It’s no secret that losing hair can trigger some real negative feelings in a person. A lot of us see tufts in the drain or on the pillow and freak out. First of all, you need to calm down. Stressing about your hair loss will only make it worse. Besides, it is probably not as serious as you think. Experts say that what’s happening could be a normal hair loss in most cases. So before you act, you should understand what’s really going on on your head. How much hair loss is normal in a day? What causes hair fall? I’ll be answering all of that and more in today’s article.
How much hair loss is normal in a day?
Before we ask “how much hair loss is normal in a day?” Lets get to the roots of our hair and try to understand the life cycle of our follicles. After that, we’ll discus what causes hair fall. Maybe then, we can find the treatment to stop the development of the situation.
Hair follicle life cycle
At any point in time, approximately 90% of the hair on your head is in its growth phase. While 10% is in a resting phase. The life cycle of a hair follicle consists of three phases:
- Anagen: The time of active hair growth, which lasts between 2-6 years.
- Catragen: A transitional phase and lasts 2-3 weeks.
- Telogen: A resting phase that lasts about 2-3 months. Its when the hair is shed and replaced by a
new growing hair, starting a new cycle of hair growth.
Normal hair loss per day
Up to 100 to 150 hairs fall per day, which is normal and you shouldn’t worry about it. However, losing 100 hair per day is a normal hair loss only for individuals who have healthy scalp and are able to regrow them in the next hair cycle. But if the scalp is thinning even with as little as 20 to 30 hair loss per day there could be some medical or environmental causes which need attention. So, it is important to keep a track of your hair loss over a period of time in relation with volume loss or scalp visibility. So, what causes hair fall? And what are the warning signs that you should look for to know whether you have normal hair loss or a more significant type?
What causes hair fall?
It’s true that men are more likely to lose their hair than women, mostly due to male pattern baldness. But thinning hair and hair loss are also common in women, and no less demoralizing. The exact cause of hair loss may not be fully understood, but it’s usually related to one or more factors. Here is what causes hair loss in most people:
Family history (heredity):
If you come from a family where people started to have hair loss at a certain age, then you might be more prone to it.
The change in the hormonal balance that occurs at menopause may also cause hair loss. Also in men, the androgen (male hormone) activates the receptors on the scalp. Which forces the hair follicles to miniaturize and then men start to lose more hair. Unfortunately, this usually leads to male pattern baldness.
Underactive or overactive thyroid gland can cause hair loss. When your thyroid is not pumping out enough hormones, it can contribute to hair loss. An overactive immune system also leads to hair loss. It’s when the immune system mistakenly attacks healthy cells including hair follicles. The common name for this condition is lupus.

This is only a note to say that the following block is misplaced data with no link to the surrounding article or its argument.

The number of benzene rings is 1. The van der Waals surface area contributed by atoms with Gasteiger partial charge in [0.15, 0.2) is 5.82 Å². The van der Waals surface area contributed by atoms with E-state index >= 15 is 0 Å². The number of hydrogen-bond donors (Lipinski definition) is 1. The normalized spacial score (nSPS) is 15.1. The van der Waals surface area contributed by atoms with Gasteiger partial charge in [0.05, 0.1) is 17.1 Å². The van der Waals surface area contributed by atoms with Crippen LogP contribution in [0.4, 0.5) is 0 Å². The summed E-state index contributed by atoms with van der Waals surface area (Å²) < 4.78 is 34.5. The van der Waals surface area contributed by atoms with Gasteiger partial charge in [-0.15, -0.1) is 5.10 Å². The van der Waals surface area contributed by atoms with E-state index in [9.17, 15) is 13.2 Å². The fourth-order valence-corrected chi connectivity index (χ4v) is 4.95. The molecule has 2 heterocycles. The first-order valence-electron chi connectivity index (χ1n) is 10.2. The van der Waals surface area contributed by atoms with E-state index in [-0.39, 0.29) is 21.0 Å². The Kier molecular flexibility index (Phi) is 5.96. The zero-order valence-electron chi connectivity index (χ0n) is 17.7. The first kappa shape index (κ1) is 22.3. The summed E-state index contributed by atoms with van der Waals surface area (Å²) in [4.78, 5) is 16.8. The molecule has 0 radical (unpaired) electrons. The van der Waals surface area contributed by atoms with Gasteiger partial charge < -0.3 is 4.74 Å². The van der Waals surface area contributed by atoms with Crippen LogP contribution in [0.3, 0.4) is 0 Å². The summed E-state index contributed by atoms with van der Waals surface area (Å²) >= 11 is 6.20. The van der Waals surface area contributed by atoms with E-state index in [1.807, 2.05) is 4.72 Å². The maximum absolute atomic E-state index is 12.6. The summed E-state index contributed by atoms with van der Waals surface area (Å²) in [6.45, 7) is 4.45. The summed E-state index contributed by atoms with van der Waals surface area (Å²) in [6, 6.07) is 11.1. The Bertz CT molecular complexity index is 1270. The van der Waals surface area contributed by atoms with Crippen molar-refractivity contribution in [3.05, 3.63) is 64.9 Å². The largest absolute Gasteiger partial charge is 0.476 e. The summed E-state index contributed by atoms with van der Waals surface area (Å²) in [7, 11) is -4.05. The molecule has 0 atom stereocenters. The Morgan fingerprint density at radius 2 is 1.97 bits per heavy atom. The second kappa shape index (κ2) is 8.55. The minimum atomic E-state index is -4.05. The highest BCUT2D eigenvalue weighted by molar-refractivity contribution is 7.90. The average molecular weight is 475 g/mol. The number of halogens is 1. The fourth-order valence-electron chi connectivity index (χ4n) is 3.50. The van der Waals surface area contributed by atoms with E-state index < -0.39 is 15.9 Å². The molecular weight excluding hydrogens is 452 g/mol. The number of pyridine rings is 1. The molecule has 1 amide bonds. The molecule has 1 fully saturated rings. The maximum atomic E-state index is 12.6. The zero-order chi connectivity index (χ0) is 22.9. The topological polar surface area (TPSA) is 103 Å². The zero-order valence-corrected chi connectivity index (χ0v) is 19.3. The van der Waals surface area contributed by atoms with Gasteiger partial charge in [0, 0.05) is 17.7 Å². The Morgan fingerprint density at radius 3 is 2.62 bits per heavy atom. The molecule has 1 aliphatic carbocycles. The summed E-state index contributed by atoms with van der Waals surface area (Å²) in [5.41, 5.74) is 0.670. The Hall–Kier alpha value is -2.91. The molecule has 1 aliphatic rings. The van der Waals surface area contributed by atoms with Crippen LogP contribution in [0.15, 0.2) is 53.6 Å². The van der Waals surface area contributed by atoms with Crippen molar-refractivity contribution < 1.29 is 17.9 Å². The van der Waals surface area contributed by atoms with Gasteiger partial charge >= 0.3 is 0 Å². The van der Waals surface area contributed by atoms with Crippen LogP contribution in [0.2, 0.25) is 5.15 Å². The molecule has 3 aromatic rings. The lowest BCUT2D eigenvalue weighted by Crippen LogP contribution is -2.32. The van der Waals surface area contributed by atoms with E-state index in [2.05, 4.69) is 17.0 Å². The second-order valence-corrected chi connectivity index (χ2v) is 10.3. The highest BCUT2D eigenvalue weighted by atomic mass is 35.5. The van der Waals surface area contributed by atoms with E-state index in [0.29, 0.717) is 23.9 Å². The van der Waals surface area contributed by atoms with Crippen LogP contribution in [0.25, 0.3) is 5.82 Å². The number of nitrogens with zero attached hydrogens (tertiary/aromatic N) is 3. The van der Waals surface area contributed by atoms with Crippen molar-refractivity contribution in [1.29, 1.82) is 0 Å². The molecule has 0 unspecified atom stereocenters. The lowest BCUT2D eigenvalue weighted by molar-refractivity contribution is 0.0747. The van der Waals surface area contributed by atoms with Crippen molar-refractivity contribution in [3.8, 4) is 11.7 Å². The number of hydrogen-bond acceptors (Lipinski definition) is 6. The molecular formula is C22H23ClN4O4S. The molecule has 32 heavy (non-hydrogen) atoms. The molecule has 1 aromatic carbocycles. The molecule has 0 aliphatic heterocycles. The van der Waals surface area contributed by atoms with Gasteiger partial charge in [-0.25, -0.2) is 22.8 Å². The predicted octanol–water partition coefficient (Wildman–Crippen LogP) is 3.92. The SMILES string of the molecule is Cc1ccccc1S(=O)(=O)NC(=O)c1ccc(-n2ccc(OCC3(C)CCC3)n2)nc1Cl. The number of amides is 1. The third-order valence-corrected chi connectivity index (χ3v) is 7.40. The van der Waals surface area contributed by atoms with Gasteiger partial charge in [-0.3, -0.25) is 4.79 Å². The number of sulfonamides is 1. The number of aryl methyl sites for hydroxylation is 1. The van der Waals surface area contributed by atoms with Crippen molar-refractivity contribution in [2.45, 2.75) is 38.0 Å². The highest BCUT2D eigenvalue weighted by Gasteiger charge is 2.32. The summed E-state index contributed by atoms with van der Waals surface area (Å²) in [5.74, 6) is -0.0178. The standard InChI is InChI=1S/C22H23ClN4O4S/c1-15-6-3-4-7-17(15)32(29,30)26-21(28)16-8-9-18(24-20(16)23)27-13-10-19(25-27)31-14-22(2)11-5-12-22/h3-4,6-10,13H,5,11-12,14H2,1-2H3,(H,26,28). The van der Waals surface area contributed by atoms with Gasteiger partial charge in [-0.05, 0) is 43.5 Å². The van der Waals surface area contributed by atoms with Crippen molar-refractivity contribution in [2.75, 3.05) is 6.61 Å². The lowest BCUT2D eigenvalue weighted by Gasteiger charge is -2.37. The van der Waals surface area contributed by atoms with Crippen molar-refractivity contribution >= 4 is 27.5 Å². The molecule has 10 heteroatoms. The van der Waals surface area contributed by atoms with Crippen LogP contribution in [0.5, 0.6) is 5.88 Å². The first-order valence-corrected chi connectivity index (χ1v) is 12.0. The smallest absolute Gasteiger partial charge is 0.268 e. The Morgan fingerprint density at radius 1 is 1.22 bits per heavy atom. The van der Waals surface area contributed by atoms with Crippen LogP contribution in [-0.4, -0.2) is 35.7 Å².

Some medication can cause hair loss as a side effect of the treatment. For example, chemotherapy drugs, birth control pill, thyroid medicines and some medications used in treating certain types of diabetes.
Any kind of physical trauma, surgery, a car accident, or a severe illness, even the flu can cause temporary hair loss.
Pregnancy hair loss is seen more commonly after your baby has been delivered rather than actually during pregnancy.
Too much vitamins:
Overdoing vitamins-containing supplements or medications can trigger hair loss, according to the American Academy of Dermatology.
If you don’t get enough vitamins in your diet, your body may ration this deficiency by shutting down hair growth.
- Over styling: Using too much hair product specially those with chemicals can damage the hair follicles. Also over styling your hair with curling and straightening tools contributes hair loss due to overheating your strands. You might consider giving your hair a pause to breathe more often.
The warning signs
There are some early sings of hair loss you should keep an eye on to be able to act before it’s too late to reverse the process:
- If you see your hair comes out in patches.
- Losing normal amounts of hair but not regrowing new hairs.
- Noticing your hairs are getting thinner and smaller, specially in the front of your head.
- Receding of frontal hair line specially in males.
- Females may notice widening of central parting and reduction in the volume of ponytail.
If you notice some of these sings, your normal hair loss is no longer normal. First of all, you should see a dermatologist who will determine the cause of your condition. Once what causes hair loss is revealed, it will be easy to treat it. Unless, it was due to a health condition, then, treating the condition comes before curing hair loss.
Normal hair growth
On the average, the hair grows about 12mm or ½ in each month. When it reaches a length of about 25cm or 10in, the growth rate will slow down to about 6mm or 1/4in per month. That’s why when you get a short hair cut you notice that your hair is growing longer in a short period. But after it reaches your shoulders it take more time to grow longer. For some people, hair grows for a minimum of two years before it falls out. Others may take up to seven years of growing phase.
Losing hair is not always a sing of a serious condition. It all depend on how much hair loss we’re talking about. If you shed 100 to 150 hairs per day, but notice new growth, then there is nothing to worry about. However, if you shed more than normal, then you should start looking for what causes hair fall in your condition.